Failure to end the conflict is “a moral and strategic disgrace that history will judge harshly,” she said, adding that it is a “stain” on the Security Council. The AP reports:
“I think we’ve seen in this region of the world and many other parts of the world that these struggles can be long and costly but rarely can I think of an instance in recent history where at the end of the day … the unified aspirations of a people for freedom and to chart their own future are ultimately suppressed,” Rice said.
Meanwhile, the Washington Post reports that “Syrian rebels say they fear that weapons pledged recently by the United States and other international backers will not come in time for them to make gains against the forces of President Bashar al-Assad.”
“We welcome Saturday’s announcement, but we can’t afford any more delays,” said one rebel commander, referring to an agreement made by the so-called “Friends of Syria” group pledging to send more arms and equipment. Another rebel commander added: “Unless we have heavy arms within our hands by the end of the week, we will have lost southern Syria.”
But an unlikely alliance in the U.S. House of Representatives is banding together to try to put restrictions on U.S. arms deliveries to Syrian rebels. Rep. Michele Bachmann (R-MN) introduced a bill, co-sponsored by some liberal Democrats, similar to a recent Senate measure barring President Obama from providing lethal aid without congressional approval.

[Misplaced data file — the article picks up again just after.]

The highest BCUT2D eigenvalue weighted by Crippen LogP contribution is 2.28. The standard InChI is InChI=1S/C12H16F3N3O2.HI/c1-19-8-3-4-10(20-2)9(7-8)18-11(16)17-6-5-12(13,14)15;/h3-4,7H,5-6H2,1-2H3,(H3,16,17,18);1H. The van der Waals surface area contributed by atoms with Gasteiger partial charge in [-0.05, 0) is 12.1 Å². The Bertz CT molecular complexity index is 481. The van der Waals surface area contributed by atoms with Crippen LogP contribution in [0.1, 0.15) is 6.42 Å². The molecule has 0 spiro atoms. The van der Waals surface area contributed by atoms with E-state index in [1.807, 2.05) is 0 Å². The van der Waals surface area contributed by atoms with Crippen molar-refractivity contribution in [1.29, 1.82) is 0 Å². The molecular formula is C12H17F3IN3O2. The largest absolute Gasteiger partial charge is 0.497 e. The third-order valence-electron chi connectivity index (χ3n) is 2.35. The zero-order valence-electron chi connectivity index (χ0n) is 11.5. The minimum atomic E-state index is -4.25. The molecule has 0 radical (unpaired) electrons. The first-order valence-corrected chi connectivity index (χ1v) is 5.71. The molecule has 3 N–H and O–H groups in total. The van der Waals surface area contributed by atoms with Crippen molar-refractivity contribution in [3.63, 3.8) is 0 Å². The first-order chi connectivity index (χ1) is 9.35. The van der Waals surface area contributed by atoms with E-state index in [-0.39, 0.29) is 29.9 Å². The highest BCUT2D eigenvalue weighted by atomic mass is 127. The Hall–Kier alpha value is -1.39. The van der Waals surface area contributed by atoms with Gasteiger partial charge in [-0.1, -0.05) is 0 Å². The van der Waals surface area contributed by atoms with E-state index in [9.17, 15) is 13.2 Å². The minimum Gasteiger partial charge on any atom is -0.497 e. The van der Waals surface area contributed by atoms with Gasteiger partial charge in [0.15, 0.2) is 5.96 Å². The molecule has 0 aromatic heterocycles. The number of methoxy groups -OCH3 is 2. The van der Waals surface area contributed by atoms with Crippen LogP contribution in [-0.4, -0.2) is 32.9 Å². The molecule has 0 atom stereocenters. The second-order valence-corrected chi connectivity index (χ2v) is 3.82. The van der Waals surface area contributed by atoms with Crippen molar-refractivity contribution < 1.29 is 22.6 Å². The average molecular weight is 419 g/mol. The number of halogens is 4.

In other news:
The Washington Post reports: National Security Agency Director Gen. Keith B. Alexander acknowledged Tuesday that a fact sheet on the agency’s Web site inaccurately described the extent to which the communications of U.S. citizens are protected from the spy agency’s collection of e-mail and other material from technology companies.
Reuters reports: The European Union rebuked Turkey on Tuesday for its crackdown on anti-government protesters, postponing a new round of membership talks for at least four months, but said the path to the EU remained open.
The New York Times reports: Gen. Ray Odierno, the Army chief of staff, said Tuesday that the Army would institute the largest organizational change since World War II by eliminating combat forces from 10 bases across the United States, part of a planned reduction of 80,000 active-duty troops over the next five years.